One thing I always loved about the practice of professional philosophy was the intellectual challenge. Wrapping my head around complex concepts is some of the best mental exercise you can do. I always knew I’d miss that when I decided to move on from the university world to the business world.
Except that I don’t have to miss it at all. I’m a student member of the International Association of Business Communicators, and every Thursday, there’s a Twitter chat open to all its members. I’ve been taking part every now and then because it’s an easy way to network all over the country and beyond, but it’s also a good place to just have interesting Twitter conversations.
Last week, a discussion of brand journalism turned into a fascinating discussion of the nature and possibility of objective knowledge. Some industry context. Brand journalism is essentially when the marketing wing of a corporation uses the tools and products of journalism to build its image throughout multiple media platforms. Essentially, the methods of journalism are used to build complex narratives about companies.
|The New York Times used to be the paragon of the|
journalistic virtue of objectivity, but a naïve belief in
such a virtue today appears hypocritical.
I don’t really consider this controversial. It’s one additional way that companies build their public images. But the concept of brand journalism unsettles people, I think because of the popular myth that the profession of journalism developed over the 20th century as the guardians of public trust by their fidelity of total objectivity.
Brand journalism therefore unsettles people because it uses the tools of journalism for purposes that are clearly not about communicating information objectively. It’s an openly partisan activity, journalism for the sake of building a company.
Here’s my own perspective on the entire issue. Journalism is a collection of techniques in gathering, reporting, and assembling information about ongoing social and political issues and events. It’s typically used to refer to a profession of people who use those techniques, and they have usually worked for organizations like newspapers and television networks whose goal is simply to inform people about the wider world.
When mass market journalism began, its discourse was often very sensationalistic, because its economy was driven by people paying for copies. In a competitive marketplace, where sales were driven literally by people shouting front-page headlines in the street, the most sensationalistic content generated the most money. This is the model of the yellow press.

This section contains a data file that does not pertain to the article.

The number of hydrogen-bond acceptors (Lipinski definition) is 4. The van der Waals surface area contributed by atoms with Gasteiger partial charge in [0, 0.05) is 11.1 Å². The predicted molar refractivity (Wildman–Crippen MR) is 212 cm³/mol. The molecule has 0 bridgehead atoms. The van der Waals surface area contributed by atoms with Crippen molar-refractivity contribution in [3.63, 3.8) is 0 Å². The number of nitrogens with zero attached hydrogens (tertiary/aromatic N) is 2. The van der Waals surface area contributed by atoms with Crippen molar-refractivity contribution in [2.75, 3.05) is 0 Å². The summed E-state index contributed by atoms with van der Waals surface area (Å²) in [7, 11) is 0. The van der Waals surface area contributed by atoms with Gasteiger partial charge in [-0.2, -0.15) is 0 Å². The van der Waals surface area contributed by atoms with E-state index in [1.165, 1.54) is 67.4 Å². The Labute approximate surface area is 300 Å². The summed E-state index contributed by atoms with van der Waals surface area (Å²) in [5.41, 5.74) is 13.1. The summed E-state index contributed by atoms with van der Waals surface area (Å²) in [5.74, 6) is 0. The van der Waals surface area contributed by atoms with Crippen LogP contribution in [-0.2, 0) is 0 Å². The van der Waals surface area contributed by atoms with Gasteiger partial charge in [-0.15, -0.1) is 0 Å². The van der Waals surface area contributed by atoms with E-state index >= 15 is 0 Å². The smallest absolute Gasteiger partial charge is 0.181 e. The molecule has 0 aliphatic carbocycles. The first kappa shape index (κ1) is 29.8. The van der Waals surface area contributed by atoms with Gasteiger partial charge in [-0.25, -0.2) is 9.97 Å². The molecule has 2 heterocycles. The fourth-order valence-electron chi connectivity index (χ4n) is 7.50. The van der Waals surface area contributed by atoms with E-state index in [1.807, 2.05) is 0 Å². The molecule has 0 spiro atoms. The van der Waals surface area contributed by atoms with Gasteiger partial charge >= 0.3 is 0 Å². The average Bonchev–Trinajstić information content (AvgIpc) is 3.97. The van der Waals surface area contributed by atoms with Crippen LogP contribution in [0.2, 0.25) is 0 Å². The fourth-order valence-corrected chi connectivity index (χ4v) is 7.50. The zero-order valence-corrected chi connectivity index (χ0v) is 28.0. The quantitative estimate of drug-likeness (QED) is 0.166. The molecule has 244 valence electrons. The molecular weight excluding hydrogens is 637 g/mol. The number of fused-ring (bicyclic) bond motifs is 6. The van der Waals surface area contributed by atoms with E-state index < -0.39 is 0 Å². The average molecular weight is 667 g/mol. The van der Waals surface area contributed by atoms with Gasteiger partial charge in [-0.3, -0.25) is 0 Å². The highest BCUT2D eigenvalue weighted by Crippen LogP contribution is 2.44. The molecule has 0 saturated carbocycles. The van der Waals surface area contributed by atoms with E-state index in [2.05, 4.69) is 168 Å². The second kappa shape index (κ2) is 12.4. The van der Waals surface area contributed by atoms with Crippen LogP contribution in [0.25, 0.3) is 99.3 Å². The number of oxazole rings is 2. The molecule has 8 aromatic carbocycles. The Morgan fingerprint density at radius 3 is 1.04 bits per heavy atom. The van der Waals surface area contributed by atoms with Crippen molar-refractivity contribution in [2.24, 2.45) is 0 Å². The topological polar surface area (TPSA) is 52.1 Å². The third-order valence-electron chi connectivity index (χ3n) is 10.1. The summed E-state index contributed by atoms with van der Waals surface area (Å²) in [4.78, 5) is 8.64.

When newspapers began to be sold by subscription and less by newsboys, they secured their income through reputation. And the most reputable subscription newspapers became known for depth of analysis and objectivity of perspective.
|Murdoch at least as the virtue of being up front about|
his socially conservative, hateful biases, and how they
explicitly inform the publications he owns.
As this reputation became the dominant popular conception of journalism, it was widely believed within the field itself. One tweeter during the #IABCTOchat described a former editor he had during his days as a journalist who still believed in the myth of pure objectivity.
Because it was always a myth. Although the practice of journalism remains motivated by its goal of pure objectivity in individual stories, every story has an angle and every editor identifies what stories will be pursued and which will be left to whither in obscurity. I don’t know how anyone can believe in the essential objectivity of journalistic practice in the era of Rupert Murdoch.
No matter the virtues of its individual practitioners, their powers are constrained by the corporate policies of their employers. No one believes that any media outlet has a genuinely unbiased approach to the news. Even the lack of bias is a bias, an act of turning away from problems of injustice, responding to situations of clear discrimination or exploitation with the empty platitude, “two sides to every story.”
So what are we to do in this modern environment where objectivity has become an impossible dream? To be continued . . .